Exercise Activity Family Outdoors Vitality Healthy
Going for a Long Walk is a Great Holiday Workout (Image Source: Shutterstock)

Practice “Booze Control”

It’s so easy to consume hundreds of extra calories in the form of sweet holiday drinks. Whether it’s a gingerbread latte with whipped cream from your favorite cafe, or a custom cider cocktail at your office holiday party, those pesky little calories can add up quickly. That’s especially true when alcohol is involved. When you’re at a gathering where liquor is served, practice “booze control.” If you’re dying for spiked eggnog, help yourself to one glass, and then switch to water or diet soda. If you love to go back to the bar for seconds and thirds, choose alcoholic drinks that are relatively low in calories, like light beer or red wine.

Christmas Mulled Red Wine With Spices and Oranges on a Wooden Rustic Table. Traditional Hot Drink at Christmas
When You’re at a Gathering Where Liquor is Served, Practice “Booze Control.” (Image Source: Shutterstock)

Make Good Choices and Healthy Substitutions

Traditional holiday fare generally includes a metric ton of sweet stuff. And while I’ll never tell you to forgo your favorite gingerbread or chocolate peppermint bark, I will encourage you to consume them in moderation. If you have a chronic sweet tooth, resist the temptation to indulge every one of your sugar cravings. When you’re craving something warm and comforting, treat yourself to one of these healthy hot drinks. If you know you’re going out for a company holiday dinner at a fancy restaurant, have a salad with lean protein and low-fat dressing for lunch. Making these small, positive choices can add up to a happier and healthier you by the time New Year’s Day rolls around.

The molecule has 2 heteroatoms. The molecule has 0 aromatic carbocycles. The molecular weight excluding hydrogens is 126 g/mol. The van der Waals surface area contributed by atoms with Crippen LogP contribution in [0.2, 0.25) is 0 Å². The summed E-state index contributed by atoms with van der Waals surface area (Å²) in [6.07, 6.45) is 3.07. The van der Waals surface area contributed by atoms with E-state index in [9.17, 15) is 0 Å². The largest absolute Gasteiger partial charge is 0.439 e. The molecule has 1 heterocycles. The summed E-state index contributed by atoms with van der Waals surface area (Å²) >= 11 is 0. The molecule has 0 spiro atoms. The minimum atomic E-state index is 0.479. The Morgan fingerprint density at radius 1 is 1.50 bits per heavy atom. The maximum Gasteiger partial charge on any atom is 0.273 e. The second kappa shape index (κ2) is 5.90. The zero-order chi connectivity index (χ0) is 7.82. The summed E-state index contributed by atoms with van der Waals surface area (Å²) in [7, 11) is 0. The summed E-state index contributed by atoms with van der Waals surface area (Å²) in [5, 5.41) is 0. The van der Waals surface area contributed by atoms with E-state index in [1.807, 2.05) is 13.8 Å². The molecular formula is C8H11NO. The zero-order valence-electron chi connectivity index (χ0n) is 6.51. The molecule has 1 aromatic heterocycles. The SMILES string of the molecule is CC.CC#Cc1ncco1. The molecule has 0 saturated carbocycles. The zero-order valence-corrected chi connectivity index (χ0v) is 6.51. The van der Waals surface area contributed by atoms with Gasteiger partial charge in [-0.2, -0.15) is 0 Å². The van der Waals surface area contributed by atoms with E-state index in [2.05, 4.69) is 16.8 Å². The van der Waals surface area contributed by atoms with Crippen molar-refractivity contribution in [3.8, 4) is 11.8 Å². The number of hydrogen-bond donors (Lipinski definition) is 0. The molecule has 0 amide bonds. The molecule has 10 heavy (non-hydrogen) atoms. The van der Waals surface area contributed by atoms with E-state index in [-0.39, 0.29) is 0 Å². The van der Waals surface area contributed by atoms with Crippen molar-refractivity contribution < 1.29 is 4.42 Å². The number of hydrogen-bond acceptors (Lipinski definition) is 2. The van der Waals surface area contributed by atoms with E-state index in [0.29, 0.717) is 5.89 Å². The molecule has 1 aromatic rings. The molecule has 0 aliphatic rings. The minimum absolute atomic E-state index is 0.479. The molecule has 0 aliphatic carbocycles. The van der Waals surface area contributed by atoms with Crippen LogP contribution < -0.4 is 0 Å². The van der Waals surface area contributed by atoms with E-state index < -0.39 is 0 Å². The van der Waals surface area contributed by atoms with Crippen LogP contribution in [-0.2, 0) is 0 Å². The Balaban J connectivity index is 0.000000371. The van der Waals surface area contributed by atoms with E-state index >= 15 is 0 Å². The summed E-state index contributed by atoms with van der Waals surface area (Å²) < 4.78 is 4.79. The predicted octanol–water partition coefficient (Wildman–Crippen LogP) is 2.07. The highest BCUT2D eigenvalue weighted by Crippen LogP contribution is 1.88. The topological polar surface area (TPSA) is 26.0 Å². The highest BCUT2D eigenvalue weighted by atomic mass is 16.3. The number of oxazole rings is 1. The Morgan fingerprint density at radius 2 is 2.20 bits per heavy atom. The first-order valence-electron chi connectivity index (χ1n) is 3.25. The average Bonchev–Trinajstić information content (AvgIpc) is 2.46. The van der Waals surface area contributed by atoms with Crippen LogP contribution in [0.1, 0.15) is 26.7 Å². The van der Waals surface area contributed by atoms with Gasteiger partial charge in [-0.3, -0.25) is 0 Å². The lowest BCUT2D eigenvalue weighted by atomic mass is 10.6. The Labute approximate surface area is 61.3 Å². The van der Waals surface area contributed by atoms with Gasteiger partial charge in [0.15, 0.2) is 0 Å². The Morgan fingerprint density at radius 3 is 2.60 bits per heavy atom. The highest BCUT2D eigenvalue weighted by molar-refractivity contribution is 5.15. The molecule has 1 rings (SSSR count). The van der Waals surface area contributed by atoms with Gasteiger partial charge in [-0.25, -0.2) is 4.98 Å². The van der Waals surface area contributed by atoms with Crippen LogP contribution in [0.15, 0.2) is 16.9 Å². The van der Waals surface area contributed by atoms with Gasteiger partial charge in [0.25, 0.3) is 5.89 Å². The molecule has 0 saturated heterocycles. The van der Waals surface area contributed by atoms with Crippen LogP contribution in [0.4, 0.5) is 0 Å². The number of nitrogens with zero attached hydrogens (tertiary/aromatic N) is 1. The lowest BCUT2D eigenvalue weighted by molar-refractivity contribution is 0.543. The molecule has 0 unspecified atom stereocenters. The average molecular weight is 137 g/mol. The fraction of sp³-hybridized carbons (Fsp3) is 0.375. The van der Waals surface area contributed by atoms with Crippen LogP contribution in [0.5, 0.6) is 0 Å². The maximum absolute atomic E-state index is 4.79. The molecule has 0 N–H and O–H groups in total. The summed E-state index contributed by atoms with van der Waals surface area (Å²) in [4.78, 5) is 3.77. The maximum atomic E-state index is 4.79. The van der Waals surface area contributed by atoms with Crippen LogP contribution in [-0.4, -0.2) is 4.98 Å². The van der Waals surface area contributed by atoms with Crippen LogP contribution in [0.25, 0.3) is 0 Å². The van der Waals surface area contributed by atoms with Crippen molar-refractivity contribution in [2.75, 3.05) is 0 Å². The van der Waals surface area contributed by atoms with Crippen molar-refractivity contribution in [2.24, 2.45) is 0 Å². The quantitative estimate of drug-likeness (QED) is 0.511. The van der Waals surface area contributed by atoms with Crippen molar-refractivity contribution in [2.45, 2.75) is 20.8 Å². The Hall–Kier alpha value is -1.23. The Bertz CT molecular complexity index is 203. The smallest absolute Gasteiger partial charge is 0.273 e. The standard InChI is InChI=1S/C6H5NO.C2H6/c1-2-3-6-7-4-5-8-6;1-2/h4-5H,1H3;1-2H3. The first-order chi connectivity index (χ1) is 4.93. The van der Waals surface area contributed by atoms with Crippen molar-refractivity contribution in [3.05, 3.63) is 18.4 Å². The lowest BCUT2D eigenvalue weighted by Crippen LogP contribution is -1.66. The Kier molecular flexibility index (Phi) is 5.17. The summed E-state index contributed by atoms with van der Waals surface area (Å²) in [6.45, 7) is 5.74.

Chocolate Peppermint Bark on White Plate with Red Snowflake Mug Filled With Hot Cocoa and Whipped Cream
Traditional Holiday Includes a Metric Ton of Sweet Stuff (Image Source: Shutterstock)

Enjoy This Holiday Season!

Again, I can’t emphasize enough that it’s okay to eat the foods you love this holiday season—in fact, I encourage it! How sad would life be if we stopped eating our favorite seasonal goodies in the name of staving off a few extra pounds? It’s a fact that you don’t need to give anything up to lose weight or avoid gaining it. Remember, portion control and exercise are everything here. If you burn more calories than you consume, you won’t put on any unwanted pounds.

Top View Background of People Raising Glasses Over Festive Dinner Table While Celebrating Christmas with Friends And Family
Eat The Foods You Love This Holiday Season (Image Source: Shutterstock)

And, by the way, if you ring in the new year with your pants feeling a little extra snug, that’s okay too. You don’t need to be mad at yourself or feel guilty about it. There’s never a wrong time to adopt eating and exercise habits that make you feel good about yourself. Here’s how to get back on track if you’re feeling sluggish and unmotivated.

Have a happy and healthy Thanksgiving and a wonderful holiday season, and remember to enjoy yourself! What are you most thankful for this year? Leave me a comment to let me know!